Monday, March 14, 2016

WOMAD is nearly here!


As a celebration of the upcoming festival, Groove will feature a 2 hour show brought to you by the CoffeeBar Kid.  Tune in from 8 PM this Wednesday 16 March.

Below are 5 bands you must check out ...  
 [su:m] (South Korea)

Initially formed in 2007, by traditional musicians, the group expanded to include a Piri-Bamboo Oboe, Mouth Organ, a 25 string Gayageum-Zither and a steel string Gayageum.  TheIr manifesto was to 'start a new era of Korean traditional music that sheds light on contemporary spirit by addressing in musical sense sentiments and lessons learned from living a modern life'.  On vinyl, their sound is a mashup of the old and the new influences of western classical harmonies which will make Korean music not only more palatable but hopefully convert a few new followers in the process.
ORANGE BLOSSOM (France / Egypt)

This is one of those bands that is a result of living in a multicultural city, with all the tastes and influences of exotic and local flavours.  Orange Blossom are a musical concoction that marries suspense-heavy electronica with Arabic rhythms – Portishead relocates to the Maghreb, if you will.  Robert Plant's a fan, having toured with him.  They've been in hiding for a while making a new album, 'Under the Shade of Violets', a record that draws from all over, but especially Egypt, with an urgent sound these days, underscored by a refusal to stand still, a clear message about living today: “You have to travel,” they say.  “You have to move”.
SONGHOY BLUES (Mali)
They've been refenced as a Talking Heads funky…growlingly bluesy…contemplative and hypnotic…A triumph" : The Guardian

Songhoy Blues formed in 2012 after the group fled their homes in North Mali due to growing unrest and a ban on music. The four-piece have since collaborated with Nick Zinner of Yeah Yeah Yeahs for the Africa Express project, released their debut album to critical acclaim and have been in high demand on the international touring circuit.

With the band citing influences ranging from Malian greats such as Ali Farka Touré and Baba Salah to Jimi Hendrix, Songhoy Blues unique blend of traditional and modern sounds has been described as everything from desert blues punk, R&B, to the love child of Ali Farka Toure and US Bluesman John Lee Hooker.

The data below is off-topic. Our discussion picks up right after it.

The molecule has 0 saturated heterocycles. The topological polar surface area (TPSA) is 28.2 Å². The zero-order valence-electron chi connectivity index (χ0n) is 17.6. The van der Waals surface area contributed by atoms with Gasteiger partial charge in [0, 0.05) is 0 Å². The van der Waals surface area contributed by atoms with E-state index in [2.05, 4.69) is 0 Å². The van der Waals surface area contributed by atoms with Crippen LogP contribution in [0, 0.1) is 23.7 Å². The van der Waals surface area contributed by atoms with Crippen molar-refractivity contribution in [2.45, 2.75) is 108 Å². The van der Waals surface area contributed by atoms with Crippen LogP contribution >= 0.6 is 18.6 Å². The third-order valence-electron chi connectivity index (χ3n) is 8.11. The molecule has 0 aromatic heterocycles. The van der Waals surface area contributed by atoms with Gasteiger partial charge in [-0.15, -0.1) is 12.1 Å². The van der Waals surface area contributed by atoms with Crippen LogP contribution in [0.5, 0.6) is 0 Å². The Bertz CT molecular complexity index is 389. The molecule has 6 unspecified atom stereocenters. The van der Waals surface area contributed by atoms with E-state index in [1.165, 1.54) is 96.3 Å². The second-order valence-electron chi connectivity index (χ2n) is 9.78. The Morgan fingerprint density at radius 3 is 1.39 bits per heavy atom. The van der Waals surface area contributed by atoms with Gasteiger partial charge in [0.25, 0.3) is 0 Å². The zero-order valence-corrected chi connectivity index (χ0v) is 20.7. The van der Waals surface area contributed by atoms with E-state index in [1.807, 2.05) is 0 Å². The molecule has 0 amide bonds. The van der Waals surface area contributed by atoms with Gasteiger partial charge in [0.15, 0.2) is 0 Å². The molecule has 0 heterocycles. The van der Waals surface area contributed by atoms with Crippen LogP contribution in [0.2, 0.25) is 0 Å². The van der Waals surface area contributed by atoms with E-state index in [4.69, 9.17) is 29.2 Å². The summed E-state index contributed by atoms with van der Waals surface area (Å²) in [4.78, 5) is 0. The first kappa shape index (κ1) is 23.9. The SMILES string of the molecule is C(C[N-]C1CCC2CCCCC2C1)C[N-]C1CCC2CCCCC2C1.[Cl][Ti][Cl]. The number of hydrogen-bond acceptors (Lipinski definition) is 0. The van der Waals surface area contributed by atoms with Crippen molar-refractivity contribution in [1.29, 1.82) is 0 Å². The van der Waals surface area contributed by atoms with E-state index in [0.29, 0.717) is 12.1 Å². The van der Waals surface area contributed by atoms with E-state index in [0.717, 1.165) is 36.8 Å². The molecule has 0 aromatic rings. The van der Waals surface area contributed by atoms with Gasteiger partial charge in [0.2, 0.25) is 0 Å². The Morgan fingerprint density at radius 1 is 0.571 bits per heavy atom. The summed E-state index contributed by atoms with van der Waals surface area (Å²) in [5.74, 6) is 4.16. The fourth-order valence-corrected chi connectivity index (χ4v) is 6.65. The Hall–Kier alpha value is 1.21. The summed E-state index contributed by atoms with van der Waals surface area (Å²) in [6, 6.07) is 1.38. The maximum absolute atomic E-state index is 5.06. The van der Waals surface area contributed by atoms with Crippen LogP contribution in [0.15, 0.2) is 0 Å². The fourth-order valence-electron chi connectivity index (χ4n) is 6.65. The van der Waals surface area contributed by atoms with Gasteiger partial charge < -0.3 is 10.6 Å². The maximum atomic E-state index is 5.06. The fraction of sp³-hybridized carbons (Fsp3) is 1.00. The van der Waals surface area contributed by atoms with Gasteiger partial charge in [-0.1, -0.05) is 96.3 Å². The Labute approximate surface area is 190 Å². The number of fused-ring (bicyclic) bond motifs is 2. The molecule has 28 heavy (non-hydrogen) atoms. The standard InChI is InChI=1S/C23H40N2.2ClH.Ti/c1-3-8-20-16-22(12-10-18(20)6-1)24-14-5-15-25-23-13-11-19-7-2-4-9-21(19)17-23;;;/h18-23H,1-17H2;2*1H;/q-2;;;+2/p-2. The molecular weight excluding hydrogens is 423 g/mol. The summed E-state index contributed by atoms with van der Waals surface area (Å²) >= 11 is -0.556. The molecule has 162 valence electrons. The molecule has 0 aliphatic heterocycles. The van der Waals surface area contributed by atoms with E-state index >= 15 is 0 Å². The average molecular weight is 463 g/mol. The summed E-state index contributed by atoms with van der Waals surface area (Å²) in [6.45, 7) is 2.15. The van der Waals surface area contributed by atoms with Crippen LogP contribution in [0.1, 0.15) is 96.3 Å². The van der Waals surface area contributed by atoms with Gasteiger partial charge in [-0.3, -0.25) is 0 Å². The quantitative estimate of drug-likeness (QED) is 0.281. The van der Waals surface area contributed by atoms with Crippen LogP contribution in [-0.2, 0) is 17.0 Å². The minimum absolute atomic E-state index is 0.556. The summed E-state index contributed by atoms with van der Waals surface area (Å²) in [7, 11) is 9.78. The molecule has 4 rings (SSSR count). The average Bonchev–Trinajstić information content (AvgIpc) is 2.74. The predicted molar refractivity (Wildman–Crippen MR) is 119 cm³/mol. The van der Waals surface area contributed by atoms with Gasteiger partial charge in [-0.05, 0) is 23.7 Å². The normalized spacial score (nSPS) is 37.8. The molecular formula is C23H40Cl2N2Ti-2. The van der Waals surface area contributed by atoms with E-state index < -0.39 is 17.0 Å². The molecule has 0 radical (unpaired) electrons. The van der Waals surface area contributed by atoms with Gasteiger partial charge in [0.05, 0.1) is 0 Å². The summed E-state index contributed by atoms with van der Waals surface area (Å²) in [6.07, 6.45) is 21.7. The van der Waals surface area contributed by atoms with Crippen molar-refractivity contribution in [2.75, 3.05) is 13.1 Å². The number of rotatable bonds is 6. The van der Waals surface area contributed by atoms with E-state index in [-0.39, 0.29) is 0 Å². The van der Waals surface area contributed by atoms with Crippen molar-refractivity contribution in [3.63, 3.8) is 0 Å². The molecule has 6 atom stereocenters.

SPIRO

‘The sounds that hit you first are sounds that you are familiar with; they sound folky, but once you start listening to the music and how it’s composed you hear elements of systems music – people like Steve Reich, Philip Glass, dance music. All sorts of musical influences are woven into this very contemporary music. This is soulful music, passionate music and I love it.’ Peter Gabriel

Signed to Real World Records by Peter Gabriel after years in obscurity, Spiro redefine English folk music with their very special blend of Northumbrian traditional tunes and systems music.  They have since performed at festivals in the UK, Europe, Canada, India and UAE, and have toured throughout the UK in support of four albums on Real World Records.  They attract fanatical enthusiasm from their increasing audiences who to follow their performances with an almost religious awe.  Their approach to their music is unique, breathtaking and seems impossible, even as you watch it.

‘We’re like a string quartet, but the most driving and exciting string quartet that you could imagine.’  Jane Harbour, the violinist of Spiro, is trying to put a neat handle on the essence of this instrumental four-piece.  It’s not an easy task.  Despite the group’s folk-friendly tools (violin, acoustic guitar, mandolin and accordion), they’re something of a slippery beast when it comes to being contained by mere words.  Guitarist Jon Hunt has a go.  ‘We’ve got more to do with minimalist classical and dance music than we have with folk.  Even though we use folk tunes, they’re raw materials that the rest of the sound is built around.  There’s no ornamentation to attract attention to one particular instrument.  In fact, there’s that feeling that each member of the band isn’t just playing that instrument, they’re playing the whole thing.’  This is what Spiro refer to as “the mesh”, the locked-in ensemble sound that’s a relentless, wonderfully overpowering assault on the eardrums.
TULEGUR (China)

Tulegur, a modern nomad group, rooted in traditional tunes of Inner Mongolia and influenced by rock music. Their sound is a great mixture of traditional music, rock, throat sing (Khoomei, traditional throat singing of Mongolian) and Mongolian and Chinese folk. This combination results in a unique style that is being called“Mongolian grunge” or “nomad rock” by the artists themselves.

Gangzi is the soul of Tulegur, educated in traditional opera, his voice can reach the lowest tone of throat singing. Attracted by modern music, Gangzi moved from Inner Mongolia to Beijing to perform and compose. A year later, he returned to his hometown, Hulunbeier, where he spend time with local farmers to learn Khoomei. This nomad experience became a revelation in his life and helped him to discover his own musical style. After years of solo
performances, Gangzi has achieved remarkable success all around China and in the world.

In the end of 2014, percussionist / guitarist Zongcan joint Tulegur’s new bigger picture. As an experienced guitarist and percussionist, Zongcan has travelled to many places both in China and other countries. He has special ways to embrace different cultures and combines them with his music.
For more go to www.womad.co.nz

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